The Moscow Times: European home improvement stores continued to sell illegally logged wood from the Russian taiga after the alleged smuggler’s arrest back home, the British environmental nonprofit Earthsight said in a report Wednesday. More than 20 European companies were said to have bought 30 million euros ($36.7 million) worth of suspect wood from companies associated with timber magnate Alexander Pudovkin between January 2015 and April 2020.
RAPSI: The Presidential Council for Human Rights has requested the Federal Penitentiary Service (FSIN) to mitigate detention and prison conditions during the coronavirus pandemic, according to the advisory body’s member Eva Merkacheva. In particular, the Council members seek for permit detainees and inmates to wash themselves twice a week. According to the penitentiary standing order, currently, jailed men are allowed to wash once a week, while women may do it twice a week, she said during a news conference on the Council’s work results in 2020 on Friday. FSIN also was asked to give detainees and prisoners vitamins on a free basis. Moreover, rights advocates asked for videoconference meetings of jailed persons with their relatives.
Meduza: On Friday, December 18, Moscow’s Tverskoy District Court held deliberations on the case of Moscow City Duma deputy Yulia Galyamina, who is facing criminal charges for repeatedly violating the “rules on conducting public events.” Galyamina, who is also a lecturer at Moscow’s Higher School of Economics (HSE), became the subject of a criminal case due to her involvement in an unauthorized protest opposing amendments to the Russian constitution on July 15, 2020 (law enforcement officers arrested more than 100 people at the demonstration). She was also fined several times for taking part in protests ahead of the Moscow City Duma elections during the summer of 2019. State prosecutors are now seeking a three year prison sentence for the Moscow lawmaker. Here is the final statement that Yulia Galyamina made in court today.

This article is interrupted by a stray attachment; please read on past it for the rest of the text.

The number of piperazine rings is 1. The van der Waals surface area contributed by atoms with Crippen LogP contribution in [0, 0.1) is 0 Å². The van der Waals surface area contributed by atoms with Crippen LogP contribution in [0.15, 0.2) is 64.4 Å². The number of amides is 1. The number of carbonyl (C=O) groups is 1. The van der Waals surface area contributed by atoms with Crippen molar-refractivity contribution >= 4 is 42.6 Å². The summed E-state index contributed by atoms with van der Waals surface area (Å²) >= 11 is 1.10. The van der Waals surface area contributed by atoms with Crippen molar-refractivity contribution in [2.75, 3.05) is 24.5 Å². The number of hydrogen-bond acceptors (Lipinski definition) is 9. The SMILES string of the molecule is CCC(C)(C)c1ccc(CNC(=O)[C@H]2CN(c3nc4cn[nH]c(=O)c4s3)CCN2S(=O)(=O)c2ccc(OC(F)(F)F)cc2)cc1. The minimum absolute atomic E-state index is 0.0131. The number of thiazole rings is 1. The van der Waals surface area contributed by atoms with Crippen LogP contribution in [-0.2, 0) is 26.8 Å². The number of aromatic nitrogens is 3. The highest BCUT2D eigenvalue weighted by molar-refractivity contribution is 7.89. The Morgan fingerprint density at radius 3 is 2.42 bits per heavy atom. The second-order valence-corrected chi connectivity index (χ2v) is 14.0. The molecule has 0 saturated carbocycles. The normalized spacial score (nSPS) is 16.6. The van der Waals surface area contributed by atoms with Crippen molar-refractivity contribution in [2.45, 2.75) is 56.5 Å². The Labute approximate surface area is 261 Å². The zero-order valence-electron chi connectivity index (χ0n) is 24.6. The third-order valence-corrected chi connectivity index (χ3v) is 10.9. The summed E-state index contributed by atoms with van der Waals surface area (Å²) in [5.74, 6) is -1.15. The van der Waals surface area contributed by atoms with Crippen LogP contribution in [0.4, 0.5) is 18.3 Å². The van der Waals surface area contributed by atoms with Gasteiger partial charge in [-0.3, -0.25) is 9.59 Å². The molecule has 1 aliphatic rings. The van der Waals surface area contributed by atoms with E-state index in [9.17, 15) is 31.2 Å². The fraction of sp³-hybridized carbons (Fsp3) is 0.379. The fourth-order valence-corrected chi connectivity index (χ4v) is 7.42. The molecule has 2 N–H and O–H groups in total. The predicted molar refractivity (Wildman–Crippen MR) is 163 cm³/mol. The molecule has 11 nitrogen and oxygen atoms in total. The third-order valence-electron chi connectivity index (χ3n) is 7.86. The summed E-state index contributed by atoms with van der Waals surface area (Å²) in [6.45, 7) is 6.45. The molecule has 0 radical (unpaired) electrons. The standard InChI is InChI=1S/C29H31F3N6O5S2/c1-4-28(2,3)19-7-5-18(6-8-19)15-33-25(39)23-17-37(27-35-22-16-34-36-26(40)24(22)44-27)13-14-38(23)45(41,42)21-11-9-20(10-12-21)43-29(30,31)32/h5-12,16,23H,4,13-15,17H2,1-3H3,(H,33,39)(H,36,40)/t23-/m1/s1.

Meduza: On December 14, 2020, Russian opposition figure Alexey Navalny published a video on YouTube, titled “I Know Everyone Who Tried to Kill Me,” where he named the Federal Security Service agents he says are responsible for poisoning him in Tomsk on August 20. Navalny attributed the discovery to Christo Grozev, Bellingcat’s “chief and very cool investigator from Bulgaria,” who recently contacted him with the message: “You know, I think we’ve found the people who tried to kill you.” Navalny’s own Anti-Corruption Foundation then joined the investigation, retracing Grozev’s steps and verifying his findings. Meduza special correspondent Liliya Yapparova spoke to Grozev about how he managed to track down a “secret and completely separate” group inside the FSB, why he’s certain these men are responsible for the attempt on Navalny’s life, and what he expects next in this story.